As Haslar stated in both the complaint and interviews with the Voice, Lewis initially was extremely complimentary of her work to the point of telling her: “You’re an incredible leader. I’m going to turn this whole place over to you.” She also said that he told her “his plan was to eventually have me in the Associate Director position alongside of him.”

In the formal complaint, Haslar acknowledged that it took her a while to understand what was happening, noting that it was only in the past several weeks that she understood that the “his compliments of me, promises, and aspirations expressed for me came…only from a place, in my opinion, of hoping to initiate a sexual relationship with me.”

Prior to making her complaint, Haslar said she discussed her sexual harassment concerns with several superiors and other co-workers at the Hotline. After filing the complaint, she said that about a week later, she was informed by a board member that there would be no investigation due to a lack of evidence.

On June 6, Haslar contacted Jane Allen Wilson, Director of Training at the non-profit North Carolina Victim Assistance Network, to get advice. In an interview with the Voice, Wilson confirmed that she provided information to Haslar, adding that “It sounded like a very concerning situation and there is a standard response to the protocol…file a grievance with the board [of the Hotline] and hope the board really hears the complaint.”

Wilson added that she has worked with Haslar on several cases and stated that “she’s a really wonderful advocate…She did not want to leave her job.”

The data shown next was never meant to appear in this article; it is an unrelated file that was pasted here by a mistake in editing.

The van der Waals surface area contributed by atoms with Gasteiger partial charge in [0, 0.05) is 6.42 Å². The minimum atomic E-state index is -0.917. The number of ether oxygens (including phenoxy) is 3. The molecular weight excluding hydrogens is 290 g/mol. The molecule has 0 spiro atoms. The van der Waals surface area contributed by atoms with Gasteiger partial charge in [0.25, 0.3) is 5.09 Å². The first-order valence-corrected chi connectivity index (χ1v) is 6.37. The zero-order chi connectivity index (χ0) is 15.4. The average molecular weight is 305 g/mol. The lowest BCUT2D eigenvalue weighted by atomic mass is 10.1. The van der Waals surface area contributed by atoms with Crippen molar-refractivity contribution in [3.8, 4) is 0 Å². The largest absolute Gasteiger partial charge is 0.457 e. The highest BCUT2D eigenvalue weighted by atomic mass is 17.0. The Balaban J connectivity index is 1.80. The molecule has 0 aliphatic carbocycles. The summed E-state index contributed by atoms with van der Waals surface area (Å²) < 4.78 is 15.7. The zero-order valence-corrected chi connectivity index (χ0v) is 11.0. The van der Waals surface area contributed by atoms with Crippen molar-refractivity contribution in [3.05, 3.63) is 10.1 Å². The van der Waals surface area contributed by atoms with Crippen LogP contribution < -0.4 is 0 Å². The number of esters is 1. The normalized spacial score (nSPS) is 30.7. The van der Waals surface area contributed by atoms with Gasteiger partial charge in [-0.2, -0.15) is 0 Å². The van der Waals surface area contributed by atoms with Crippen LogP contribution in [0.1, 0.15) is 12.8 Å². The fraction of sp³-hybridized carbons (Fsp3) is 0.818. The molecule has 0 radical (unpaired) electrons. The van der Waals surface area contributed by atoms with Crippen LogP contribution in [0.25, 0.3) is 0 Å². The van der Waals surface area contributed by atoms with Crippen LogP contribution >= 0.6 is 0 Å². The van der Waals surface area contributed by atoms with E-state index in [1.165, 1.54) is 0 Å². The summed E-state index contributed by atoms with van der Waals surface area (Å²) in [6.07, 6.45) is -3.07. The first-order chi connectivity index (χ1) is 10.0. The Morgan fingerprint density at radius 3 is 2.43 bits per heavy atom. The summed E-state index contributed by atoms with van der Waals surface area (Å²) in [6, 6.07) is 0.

Haslar also said she contacted Philisa Fowler of the North Carolina Council for Women & Youth Involvement, which is a Hotline funder. In email exchanges between Fowler and Haslar that occurred from June 9-16, Fowler advised her to voice her concerns to all Hotline board members, noting that the board should have a committee in place to address her complaint.

“I will make the board aware that we as a funder have received the complaint and are aware,” Fowler stated in one email.

In late June, Hasler said that Hotline Board Member Teuta Towler called to inform her that she was leading a committee to investigate Haslar’s complaint and also invited Haslar to a June 22 meeting with Towler and two other committee members.

Haslar said that after that meeting, which she characterizes as not having gone well, she next heard from the board when she got a call from her lawyer, Brad Hill, on or around July 10. She said Hill told her, based on a message from Hotline attorney John Leidy, that the board was looking to wrap up the case quickly. On July 13, she said that Hill relayed another message from Leidy, indicating the board had decided to continue the investigation.

For his part, Leidy said he sent Hill a July 10 email indicating that the board was trying to wrap up the investigation and required more documents from Haslar.  Haslar said she had already provided those documents to Judy Burnette. Leidy confirmed that his subsequent July 13 email told Hill that the board had decided the investigation would continue.

The first time the Voice directly approached a Hotline Board member to discuss what its reporting had found was on July 12.

On Friday, July 16, the Hotline announced the retirement of Michael Lewis.

When asked for an interview or a comment on the allegations against Lewis and the circumstances surrounding his departure, Towler issued this statement.

“Regardless of the transition in the leadership team, Outer Banks Hotline is committed to providing services to the victims of domestic violence and sexual assault. My goal is to make sure that Hotline doors stay open. The safe house is fully staffed by wonderful female advocates who are very passionate about helping survivors of domestic violence and sexual assault.”